by Joseph Baldwin

Even when sitting on the lawn,
squirrels seem perched:
clinging as they do to ground
as if it might sway
in the next wind.
Never are they less than
tense, sinuously sleek.
Always poised for the quick
dart, the lunge, or
skittering flight to safety.

Never a wasted motion: witness
especially the flickering twitch
in a false direction before the
true thrust; such feints
are of most value.

They make fools of cats,
who, to salvage something,
break off the chase, subside,
and look regal and uncaring.

30 September

by Joseph Baldwin

On the last day of the month, October
came in six hours early,
bringing a sweet wind out of the north
running before rain.
Spreading out over the plains was a
blue-gray sea for sky,
with surprising white flecks of foam
before it.
Smoke-puff clouds scraped their bellies
on the hills to the west,
which, a child out of the mountains, I once
scorned as lying too low,
now my own and loved.

Unleashed winds blew eagerly about
our valley
with the wayward motion that was to
be the carrier of leaves.

Autumn spirits announced the end of
with a delight akin to that of the
rebirth in Spring;
soon afterward, trees and people began
clothing themselves in red and brown.

Idyl in a Willys-Knight

by Joseph Baldwin

Other roads followed the level ground,
but this one turned a corner to the right
around a farmstead and its dark red buildings,
and the car strained over to the left, then centered
on the road
to follow up the gentle slope of a small hill,
then dropped down on the other side into a quiet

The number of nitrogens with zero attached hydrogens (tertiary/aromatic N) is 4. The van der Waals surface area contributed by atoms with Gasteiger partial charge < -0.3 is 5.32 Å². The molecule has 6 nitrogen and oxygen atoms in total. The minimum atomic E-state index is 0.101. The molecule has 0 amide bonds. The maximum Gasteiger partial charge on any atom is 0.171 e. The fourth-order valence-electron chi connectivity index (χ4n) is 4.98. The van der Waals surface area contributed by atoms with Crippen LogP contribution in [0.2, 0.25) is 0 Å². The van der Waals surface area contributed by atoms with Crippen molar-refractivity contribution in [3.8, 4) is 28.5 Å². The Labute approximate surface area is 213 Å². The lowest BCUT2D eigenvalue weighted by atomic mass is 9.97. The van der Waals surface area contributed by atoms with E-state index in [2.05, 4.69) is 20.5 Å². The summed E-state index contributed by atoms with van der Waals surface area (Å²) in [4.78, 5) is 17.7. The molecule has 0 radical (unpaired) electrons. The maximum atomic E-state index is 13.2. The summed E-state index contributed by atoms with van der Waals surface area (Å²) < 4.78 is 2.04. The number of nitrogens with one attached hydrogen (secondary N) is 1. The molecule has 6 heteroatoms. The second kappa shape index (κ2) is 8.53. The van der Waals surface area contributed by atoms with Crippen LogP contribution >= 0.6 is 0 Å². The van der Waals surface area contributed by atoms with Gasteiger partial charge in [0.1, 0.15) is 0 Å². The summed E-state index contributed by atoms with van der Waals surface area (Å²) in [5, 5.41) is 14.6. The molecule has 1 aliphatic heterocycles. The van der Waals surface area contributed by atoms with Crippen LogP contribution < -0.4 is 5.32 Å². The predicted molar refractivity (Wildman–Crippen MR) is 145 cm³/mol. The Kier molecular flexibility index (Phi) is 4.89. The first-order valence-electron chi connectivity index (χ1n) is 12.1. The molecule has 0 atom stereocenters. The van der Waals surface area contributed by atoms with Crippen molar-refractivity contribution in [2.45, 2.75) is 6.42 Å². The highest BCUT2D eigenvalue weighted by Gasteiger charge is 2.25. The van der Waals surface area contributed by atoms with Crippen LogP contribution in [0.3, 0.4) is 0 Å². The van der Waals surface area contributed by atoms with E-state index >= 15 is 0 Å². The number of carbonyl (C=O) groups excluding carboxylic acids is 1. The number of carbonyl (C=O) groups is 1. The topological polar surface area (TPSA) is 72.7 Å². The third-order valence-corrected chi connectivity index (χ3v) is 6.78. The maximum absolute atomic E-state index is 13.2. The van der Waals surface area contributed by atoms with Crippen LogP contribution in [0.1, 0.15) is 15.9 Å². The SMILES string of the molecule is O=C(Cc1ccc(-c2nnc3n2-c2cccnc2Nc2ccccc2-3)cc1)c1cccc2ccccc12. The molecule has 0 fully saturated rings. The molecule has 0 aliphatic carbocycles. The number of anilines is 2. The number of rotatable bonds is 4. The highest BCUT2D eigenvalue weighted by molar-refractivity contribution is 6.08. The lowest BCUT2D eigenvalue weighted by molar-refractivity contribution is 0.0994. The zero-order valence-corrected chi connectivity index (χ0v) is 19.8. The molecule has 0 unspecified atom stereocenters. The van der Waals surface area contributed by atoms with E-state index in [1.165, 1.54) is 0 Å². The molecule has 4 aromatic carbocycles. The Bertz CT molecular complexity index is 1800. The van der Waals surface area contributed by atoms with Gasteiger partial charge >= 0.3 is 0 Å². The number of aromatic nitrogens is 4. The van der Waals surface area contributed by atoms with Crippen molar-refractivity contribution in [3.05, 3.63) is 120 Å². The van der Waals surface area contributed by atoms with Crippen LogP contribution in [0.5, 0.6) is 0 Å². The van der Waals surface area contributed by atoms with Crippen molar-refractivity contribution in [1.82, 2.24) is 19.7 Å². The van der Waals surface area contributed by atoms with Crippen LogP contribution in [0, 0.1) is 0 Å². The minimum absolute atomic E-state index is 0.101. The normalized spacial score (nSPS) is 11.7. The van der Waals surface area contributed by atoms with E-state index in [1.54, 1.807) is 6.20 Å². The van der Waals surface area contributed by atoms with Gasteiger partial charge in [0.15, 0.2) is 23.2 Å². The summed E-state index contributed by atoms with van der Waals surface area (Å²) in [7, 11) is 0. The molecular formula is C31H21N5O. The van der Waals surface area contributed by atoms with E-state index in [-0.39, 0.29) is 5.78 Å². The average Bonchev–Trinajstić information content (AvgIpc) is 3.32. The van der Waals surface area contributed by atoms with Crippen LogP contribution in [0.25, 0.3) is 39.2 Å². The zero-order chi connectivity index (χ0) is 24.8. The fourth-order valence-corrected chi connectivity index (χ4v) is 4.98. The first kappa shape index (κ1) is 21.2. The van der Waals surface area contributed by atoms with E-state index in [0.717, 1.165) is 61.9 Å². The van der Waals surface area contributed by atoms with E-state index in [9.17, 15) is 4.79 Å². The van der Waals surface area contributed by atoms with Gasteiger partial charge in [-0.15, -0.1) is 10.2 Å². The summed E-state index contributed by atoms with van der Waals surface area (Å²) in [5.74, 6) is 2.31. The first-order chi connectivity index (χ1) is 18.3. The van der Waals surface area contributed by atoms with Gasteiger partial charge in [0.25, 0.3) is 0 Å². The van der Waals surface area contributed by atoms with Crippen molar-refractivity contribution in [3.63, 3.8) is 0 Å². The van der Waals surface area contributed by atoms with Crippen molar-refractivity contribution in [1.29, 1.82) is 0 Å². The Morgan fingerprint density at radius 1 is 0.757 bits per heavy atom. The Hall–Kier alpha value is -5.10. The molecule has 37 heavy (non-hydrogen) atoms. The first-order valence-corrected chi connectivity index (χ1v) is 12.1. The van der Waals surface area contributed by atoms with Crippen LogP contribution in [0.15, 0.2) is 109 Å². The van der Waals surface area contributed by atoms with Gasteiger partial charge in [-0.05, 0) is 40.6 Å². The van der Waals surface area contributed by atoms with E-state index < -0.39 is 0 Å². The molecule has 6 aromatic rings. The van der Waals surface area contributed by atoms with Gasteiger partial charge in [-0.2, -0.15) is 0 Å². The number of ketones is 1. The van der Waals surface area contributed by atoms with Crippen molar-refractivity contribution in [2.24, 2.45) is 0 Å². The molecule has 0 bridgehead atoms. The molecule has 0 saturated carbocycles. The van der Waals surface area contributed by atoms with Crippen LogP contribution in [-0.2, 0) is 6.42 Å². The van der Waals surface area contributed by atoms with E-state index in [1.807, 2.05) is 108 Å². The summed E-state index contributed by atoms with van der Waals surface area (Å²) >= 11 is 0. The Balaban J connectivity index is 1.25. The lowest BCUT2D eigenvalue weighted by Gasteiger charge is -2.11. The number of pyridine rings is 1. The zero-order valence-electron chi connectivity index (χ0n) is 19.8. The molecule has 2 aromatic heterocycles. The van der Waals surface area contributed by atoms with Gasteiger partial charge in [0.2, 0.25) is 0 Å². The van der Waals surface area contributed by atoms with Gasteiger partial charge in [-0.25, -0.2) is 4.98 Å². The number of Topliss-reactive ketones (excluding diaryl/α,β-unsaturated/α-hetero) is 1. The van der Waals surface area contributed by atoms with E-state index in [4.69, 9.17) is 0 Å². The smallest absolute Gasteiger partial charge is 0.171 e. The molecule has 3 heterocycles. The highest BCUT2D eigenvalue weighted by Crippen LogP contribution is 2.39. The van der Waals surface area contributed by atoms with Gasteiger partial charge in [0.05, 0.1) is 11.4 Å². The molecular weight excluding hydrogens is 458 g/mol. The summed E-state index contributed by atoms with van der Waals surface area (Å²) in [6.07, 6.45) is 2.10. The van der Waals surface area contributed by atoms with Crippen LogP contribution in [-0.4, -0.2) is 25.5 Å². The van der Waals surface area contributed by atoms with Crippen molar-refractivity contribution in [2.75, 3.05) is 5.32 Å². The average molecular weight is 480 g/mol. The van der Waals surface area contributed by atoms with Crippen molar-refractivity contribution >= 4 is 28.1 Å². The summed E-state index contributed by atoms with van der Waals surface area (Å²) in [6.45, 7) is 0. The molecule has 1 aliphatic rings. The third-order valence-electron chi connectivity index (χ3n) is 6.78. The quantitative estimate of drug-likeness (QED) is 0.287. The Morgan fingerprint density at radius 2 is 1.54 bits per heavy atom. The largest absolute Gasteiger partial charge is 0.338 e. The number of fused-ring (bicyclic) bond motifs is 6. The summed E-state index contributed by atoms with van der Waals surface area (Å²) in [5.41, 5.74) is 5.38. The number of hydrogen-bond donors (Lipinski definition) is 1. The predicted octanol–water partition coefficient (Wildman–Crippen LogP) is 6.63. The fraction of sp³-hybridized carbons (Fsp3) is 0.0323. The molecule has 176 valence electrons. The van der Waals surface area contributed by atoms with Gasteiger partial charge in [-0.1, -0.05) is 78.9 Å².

where good people were sitting down to supper
after prayers.
Idly-pecking hens stepped about near the old
staunchly-built barn,
and a collie came sniffing eagerly to the gate,
his brown eyes welcoming. One tanned youth
came striding in late from the field and sprang
up the back steps
and buried his face in water his hands scooped
up from the basin.

One more long look. Then the Willys, at the
pressure of my foot,
lifted its nose and pointed away toward mountains
that lay like a purple cloud bank on the horizon.

One of the tiny lights set in that loftiness
marked where we should find shelter for the night;
which one, we’d discover in good time: the steady
climbing toward that promise was now, for the long
peace enough and fulfillment, in itself.


by Joseph Baldwin

A raw wind bent trees, blew through people and houses,
making them skeletons-of-the-moment; flesh reviving
after an interval,
but flesh discouraged, unsure of itself;
siding, stones, bricks intact, opaque once more, but
now open to question.
That wind, while it endured, was like a stark insight,
exposing — not to the eye but to intuition,
second-sight —
the structure of things, their intricate interlacings
of girders, timbers, and bones,
beautiful in design, beautiful even in accidental
or whimsical patterns of jointure and bracing;
but, alas, revealing which supports and linkages
were doubtful, which joints arthritic.

Subsidence, crumbling, and decay: their coming,
always expected in due course,
was indicated, in certain areas, as imminent.

Wind, itself transitory by nature, makes sojourners
of us, as well;
but also brings, mingled with that chill of dread,
a slender thought of soaring, an almost-hope
of ranging free of attachment, cured of the